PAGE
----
The Application of User Centric Metadata in Student Reflections: The Service Learning Classroom for Non-Science Majors


  • Maria Cristina Santana University of Central Florida


A college class of non-science majors completed a metadata project in 15 weeks for a Women’s History collection at a southern 4-year university. The class First and Second Wave of Feminism explored for the first time a scientific method of cataloguing while learning to promote, restore and preserve the history of women in the United States. This class completed a service learning project with the university’s Special Collection and Archives enabling them to learn library science metadata skills. The Judith and Warren Kaplan Women’s History collection includes ephemera, documents and books all dealing on women’s history and therefore of interest to the students in the above-mentioned class. The user centric metadata included open-ended questions for students to answer such as Importance of women’s history and Why the item was chosen to catalogue. After careful reading of student’s reflections on the project’s impact on them, several conclusions can be reached. Students preferred to express their choice and description as much as the reflection necessary to complete the Service Learning project. Students also prefer to relate each item from something learn in the classroom as a way of matching both book and activity-centered experiences.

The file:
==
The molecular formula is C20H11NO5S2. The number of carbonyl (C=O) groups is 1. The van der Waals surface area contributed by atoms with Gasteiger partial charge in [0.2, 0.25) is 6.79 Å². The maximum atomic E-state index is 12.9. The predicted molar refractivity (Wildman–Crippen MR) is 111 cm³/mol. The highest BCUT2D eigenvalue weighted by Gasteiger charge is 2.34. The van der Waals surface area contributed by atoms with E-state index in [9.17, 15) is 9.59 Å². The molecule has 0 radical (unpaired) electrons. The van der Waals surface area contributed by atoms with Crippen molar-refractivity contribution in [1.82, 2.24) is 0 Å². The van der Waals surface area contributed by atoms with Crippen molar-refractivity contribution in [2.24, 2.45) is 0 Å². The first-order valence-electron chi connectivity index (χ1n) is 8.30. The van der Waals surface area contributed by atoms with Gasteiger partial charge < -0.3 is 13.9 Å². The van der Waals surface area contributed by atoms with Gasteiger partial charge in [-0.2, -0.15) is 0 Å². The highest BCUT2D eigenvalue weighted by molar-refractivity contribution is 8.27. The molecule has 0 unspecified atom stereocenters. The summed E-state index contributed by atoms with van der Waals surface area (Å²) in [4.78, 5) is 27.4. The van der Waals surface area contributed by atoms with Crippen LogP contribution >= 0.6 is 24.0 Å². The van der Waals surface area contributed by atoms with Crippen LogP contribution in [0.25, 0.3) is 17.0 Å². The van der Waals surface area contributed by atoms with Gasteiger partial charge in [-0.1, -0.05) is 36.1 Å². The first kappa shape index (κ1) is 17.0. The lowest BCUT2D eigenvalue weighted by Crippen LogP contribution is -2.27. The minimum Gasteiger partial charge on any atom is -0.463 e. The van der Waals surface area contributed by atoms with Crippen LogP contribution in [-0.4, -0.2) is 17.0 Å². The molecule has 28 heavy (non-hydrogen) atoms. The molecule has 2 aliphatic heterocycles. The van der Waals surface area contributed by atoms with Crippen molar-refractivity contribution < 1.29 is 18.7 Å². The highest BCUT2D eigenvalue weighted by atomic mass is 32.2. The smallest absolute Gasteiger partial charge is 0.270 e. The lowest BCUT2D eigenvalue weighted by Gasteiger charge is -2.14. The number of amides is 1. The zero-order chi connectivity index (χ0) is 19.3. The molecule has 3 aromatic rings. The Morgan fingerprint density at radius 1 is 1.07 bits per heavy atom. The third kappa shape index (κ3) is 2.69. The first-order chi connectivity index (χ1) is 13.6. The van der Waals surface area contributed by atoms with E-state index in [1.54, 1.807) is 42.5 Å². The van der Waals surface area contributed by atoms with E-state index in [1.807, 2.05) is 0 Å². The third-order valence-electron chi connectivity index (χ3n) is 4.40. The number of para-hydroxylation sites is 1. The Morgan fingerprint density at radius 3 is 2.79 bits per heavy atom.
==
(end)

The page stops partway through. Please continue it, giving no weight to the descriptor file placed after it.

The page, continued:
Author Biography

Maria Cristina Santana, University of Central Florida

Associate Professor and Director Women's and Gender Studies program